A team of thirty five soldiers from the British Army’s Light Dragoons have joined us today, to reinvigorate the peat bog ecosystem here at Haweswater, as part of our extensive landscape restoration effort.
This collaborative project, marks the second year of the British Army’s ‘Global Charge’ green initiative, demonstrating their commitment to supporting local environmental projects. In an area of peat bog in Riggindale Valley, the Light Dragoons used their strength, and crucially, their engineering expertise, to strategically move several huge boulders and 1,000 natural bags of earth, so that water has been captured and held in place to re-wet this landscape for a thriving habitat to develop.
The army selected Haweswater, due to our long-term conservation work here – with us at the RSPB working in partnership with our landlord United Utilities since 2011, to enhance this beautiful landscape for the future, benefitting wildlife, water and people.
“As a local resident, I was aware of the vital work taking place at Haweswater to improve the habitats there. When the British Army’s annual green initiative The Global Charge was coming round again this year, I saw a golden opportunity to contribute. The team at Haweswater readily embraced our offer of assistance, knowing that with 35 soldiers, we can make a significant impact on the peat bog restoration.”– Major Sean Mackey, of the Light Dragoons, who instigated the army’s involvement in the project
The soldiers worked hard at Sale Pot which means “Willow Pool”, situated in the Riggindale Valley adjacent to Haweswater Reservoir. Its meaning gives a nod to how it used to be and previously the RSPB conducted vegetation surveys that revealed this now dry area was once a flourishing wetland habitat, as evidenced by the remnants of bog plants that still exist.
Extensive peat bog drainage has historically occurred in upland areas, primarily for agricultural purposes. However, this practice has inadvertently impacted water quality, increased downstream flooding, and disrupted the bog’s capacity to support diverse plant and animal life.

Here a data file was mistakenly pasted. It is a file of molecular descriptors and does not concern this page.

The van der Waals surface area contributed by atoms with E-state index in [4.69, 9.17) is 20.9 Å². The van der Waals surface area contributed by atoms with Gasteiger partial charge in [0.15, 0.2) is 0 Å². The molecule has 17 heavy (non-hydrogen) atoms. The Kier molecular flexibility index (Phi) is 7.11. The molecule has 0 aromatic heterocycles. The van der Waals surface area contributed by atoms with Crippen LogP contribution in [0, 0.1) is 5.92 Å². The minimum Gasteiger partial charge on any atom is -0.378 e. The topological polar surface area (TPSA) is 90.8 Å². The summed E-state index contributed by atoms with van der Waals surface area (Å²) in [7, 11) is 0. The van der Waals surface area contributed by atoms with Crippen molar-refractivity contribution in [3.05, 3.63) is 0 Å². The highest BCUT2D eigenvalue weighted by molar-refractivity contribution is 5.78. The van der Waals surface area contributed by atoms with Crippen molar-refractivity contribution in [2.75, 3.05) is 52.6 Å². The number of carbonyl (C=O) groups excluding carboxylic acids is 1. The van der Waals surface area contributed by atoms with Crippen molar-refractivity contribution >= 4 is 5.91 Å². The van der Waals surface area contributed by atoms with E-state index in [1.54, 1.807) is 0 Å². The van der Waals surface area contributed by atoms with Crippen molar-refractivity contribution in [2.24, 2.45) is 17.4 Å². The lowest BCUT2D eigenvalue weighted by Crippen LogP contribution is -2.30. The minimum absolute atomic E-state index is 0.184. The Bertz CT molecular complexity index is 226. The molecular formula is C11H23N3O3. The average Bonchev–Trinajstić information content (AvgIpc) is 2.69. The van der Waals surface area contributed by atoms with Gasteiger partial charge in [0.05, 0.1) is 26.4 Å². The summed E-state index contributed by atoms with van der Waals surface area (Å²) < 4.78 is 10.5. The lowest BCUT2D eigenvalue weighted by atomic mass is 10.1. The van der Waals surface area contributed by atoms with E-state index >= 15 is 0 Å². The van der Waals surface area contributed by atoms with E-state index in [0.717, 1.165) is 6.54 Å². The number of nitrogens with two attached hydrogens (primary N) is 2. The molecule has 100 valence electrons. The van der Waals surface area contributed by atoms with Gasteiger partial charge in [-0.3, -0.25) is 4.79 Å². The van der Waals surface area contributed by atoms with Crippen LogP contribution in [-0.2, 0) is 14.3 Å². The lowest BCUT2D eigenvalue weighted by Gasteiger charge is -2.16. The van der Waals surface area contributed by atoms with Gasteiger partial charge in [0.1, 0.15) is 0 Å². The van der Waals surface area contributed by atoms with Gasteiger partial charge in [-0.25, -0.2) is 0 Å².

“We’ve previously investigated re-wetting this peat bog, but it would have involved helicoptering in machinery and the cost of that was prohibitively expensive. We’re a small team of three Wardens here at Haweswater, so it isn’t a task we could have done alone.
“But with 35 soldiers to lend both engineering expertise, and their collective strength – moving rocks and earth to block old ditches and hold the water in the bog again, it only took a day to complete this mammoth task. We’re extremely thankful to the Environment Agency who funded the natural bags we’ve used to hold the earth in place, some of our own volunteer team who came to help, and of course, to the Light Dragoons for thinking of us and working hard in challenging conditions. We hope to work with them again in future years.”– Richard Smith, one of our RSPB Wardens who was leading the day
“We’re delighted to have the army’s help on this project. It’s a continuation of previous peat bog work we’ve carried out at Haweswater to improve drinking water, slow the flow during high rainfall, and increase the wildlife and biodiversity that relies on this internationally important habitat. Wet peat bogs also absorb large amounts of carbon, so make a huge contribution to the fight against climate change.”– John Gorst, Catchment Partnership Officer for United Utilities in Cumbria
The Light Dragoons along with some of our staff and volunteers had a walk of over an hour and a half to get into Sale Pot, off paths, on very rocky, wet and steep terrain. They carried the natural earth bags and spades and other equipment needed for the day, and worked hard in windy and very wet (horizontal rain) conditions to get the job done. Enormous thanks go to all who helped.
Discover more about the work of the RSPB and United Utilities at Haweswater here: wildhaweswater.co.uk
Blog and images by Annabel Rushton, RSPB Visitor Experience Manager